Here’s a bit of what’s up in my life. After a fabulous 6 years serving in Southern Minnesota my family has moved to the Fargo/Moorhead area to begin a new season of ministry.

As I began, I recognized that one of my first priorities aside from understanding the various ministry roles that I get to have is to get to know people. And that task is a bit overwhelming because I’m serving in a multi-campus context with a large number of students.

Now, before I tell you what I’ve done, let me get you to think about buying a car and going to the car dealership to buy a car. If you’re like me, before you’ve even walked in the door of the dealership you’ve done some research online. Perhaps you went to Consumer Reports website or you looked at a copy of “Car And Driver” with a hope to educate yourself.

And then as you widdle through the options you begin to see certain models that impress you or fit into your budget. And eventually you come to a place where you’ve done as much homework as you can and you’re ready to hit the dealership showroom.

So you make your way over to the showroom and deep down there is a hope inside of you that it might be possible to simply walk the showroom floor without a salesman coming over to pressure you into buying a car.

And then you find the car that you looked at online. It’s around the same price as what you saw and has many of the same features.

And then it happens. Mr. Car Salesman hunts you down and he starts making small talk. Deep down you remain guarded and wishing he wasn’t there.

And then the salesman asks if you want to take the car for a test drive. There’s a part of you that wants to… and there is a part of you that wants to run out the door.

But you agree and soon you’re behind the wheel headed down the highway. And that’s when things switch into another gear. As you’re driving the salesman starts to tell you about all the features and as soon as he has won you over and he knows that you’re going to seriously consider buying this car… and soon he starts telling you about the upgraded version.

Not only does the upgraded car have a back-up camera… it will even back up for you. It’s got the BOSE stereo system. The warranty is for an extra year and he names how all the reviews give it way more praise then the model you’ve been looking at.

The sales tactic that the salesperson employed is called “bait and switch.” And the premise is to simply put something shiny in front of a prospective buyer, to real them in like a fish on a hook, and then to get them to buy something more than what they intended to buy.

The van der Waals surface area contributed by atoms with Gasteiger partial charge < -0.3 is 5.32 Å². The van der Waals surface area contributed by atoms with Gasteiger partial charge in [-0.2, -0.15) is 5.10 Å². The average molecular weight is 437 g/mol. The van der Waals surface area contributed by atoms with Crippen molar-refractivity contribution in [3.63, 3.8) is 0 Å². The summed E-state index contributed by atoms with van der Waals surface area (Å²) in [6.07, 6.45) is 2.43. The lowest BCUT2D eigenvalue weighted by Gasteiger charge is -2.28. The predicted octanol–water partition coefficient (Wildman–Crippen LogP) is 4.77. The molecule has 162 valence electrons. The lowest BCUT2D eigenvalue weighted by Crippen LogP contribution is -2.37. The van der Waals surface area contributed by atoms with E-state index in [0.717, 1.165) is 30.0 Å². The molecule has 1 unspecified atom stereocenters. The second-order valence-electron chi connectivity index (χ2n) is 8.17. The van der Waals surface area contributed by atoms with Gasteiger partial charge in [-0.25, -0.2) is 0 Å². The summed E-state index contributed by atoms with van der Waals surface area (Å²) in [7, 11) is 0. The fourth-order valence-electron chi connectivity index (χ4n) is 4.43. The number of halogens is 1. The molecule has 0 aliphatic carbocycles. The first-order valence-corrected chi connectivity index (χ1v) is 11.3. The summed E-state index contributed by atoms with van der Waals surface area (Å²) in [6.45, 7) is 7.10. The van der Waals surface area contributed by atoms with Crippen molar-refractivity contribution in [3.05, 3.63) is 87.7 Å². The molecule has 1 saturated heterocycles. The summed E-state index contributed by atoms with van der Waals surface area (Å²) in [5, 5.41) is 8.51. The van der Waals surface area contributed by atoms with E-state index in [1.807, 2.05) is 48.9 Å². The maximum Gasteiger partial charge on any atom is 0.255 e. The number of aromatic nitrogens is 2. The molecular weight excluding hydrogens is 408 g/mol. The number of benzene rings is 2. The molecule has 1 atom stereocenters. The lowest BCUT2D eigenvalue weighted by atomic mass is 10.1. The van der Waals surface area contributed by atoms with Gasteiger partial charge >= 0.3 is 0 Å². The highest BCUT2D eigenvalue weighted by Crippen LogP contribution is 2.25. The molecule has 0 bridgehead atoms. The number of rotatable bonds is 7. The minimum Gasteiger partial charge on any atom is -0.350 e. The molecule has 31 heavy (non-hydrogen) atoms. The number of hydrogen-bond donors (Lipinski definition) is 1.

Why did I take you through all that?

Because as I started to build relationships with some of the students in our new church, it is exactly what I for a few moments thought I was doing.

I wrote a number of parents and students who all went to the same school and told them I would be at their lunch hour with cupcakes. And just as I had hoped a dozen Jr. Highers came, said hi, chatted and got cupcakes and then 45 minutes later another dozen high school students came, grabbed cupcakes and a number even ate their lunch with me.

Mission accomplished.

But, a part of me felt like I pulled off a “bait and switch” on those students. Maybe I did and maybe I didn’t but deep down I hope that they know that I sincerely simply just wanted to get to know them and that I look forward to serving them at our church.

Well, let’s kick this conversation up a notch. Have you ever planned an event and cleverly found a way to insert some sort of message into that event?

My answer – Yes I have. But over a decade ago after reading Doug Fields “Purpose Driven Youth Ministry” I got inspired to reevaluate my event planning. As I did I came to see that some events are good for simply building community, some to teach service, some to give opportunities to worship and some as outreach events aimed at sharing the gospel.

But a few years back I hosted a Super bowl Party and I billed it as an event for friends to hang out, watch the game, and eat food and things like that. After the event a well intentioned student told me that he had hoped I would have used the event to share the gospel with those there but I told him that I wanted the event to be that which was advertised and not something that it wasn’t.

While I want to teach and model the gospel repeatedly I have come to a place where I just don’t want to be a car salesman doing the good old “bait and switch.”

The gospel is not a gimmick and at this point in my life while I want anyone that I come into contact with to know Jesus, I want it to happen as a result of either dialoguing with that person or because they willing fully sat under some sort of teaching/preaching time.

As you process this here are some questions for your consideration:

  1. Have you ever used a “bait and switch” approach?
  2. As you read this post, how does its premise strike you?
  3. If you disagree with my premise, would you be willing to contact me and to share how you’ve come to your conclusions?

Let me leave you with this final thought. As I was thinking about all of this, I couldn’t help but think about how Paul writes so many churches in the New Testament and as he does, he does so out of an authentic desire to care for them. As well, he is honest and up front.

My point – There was no bait and switch.

If this gets you thinking or re-thinking about your methodology, then I am glad to have written this.

If you’re willing to share any feedback with me, please call me at 218-233-4048 or at [email protected]



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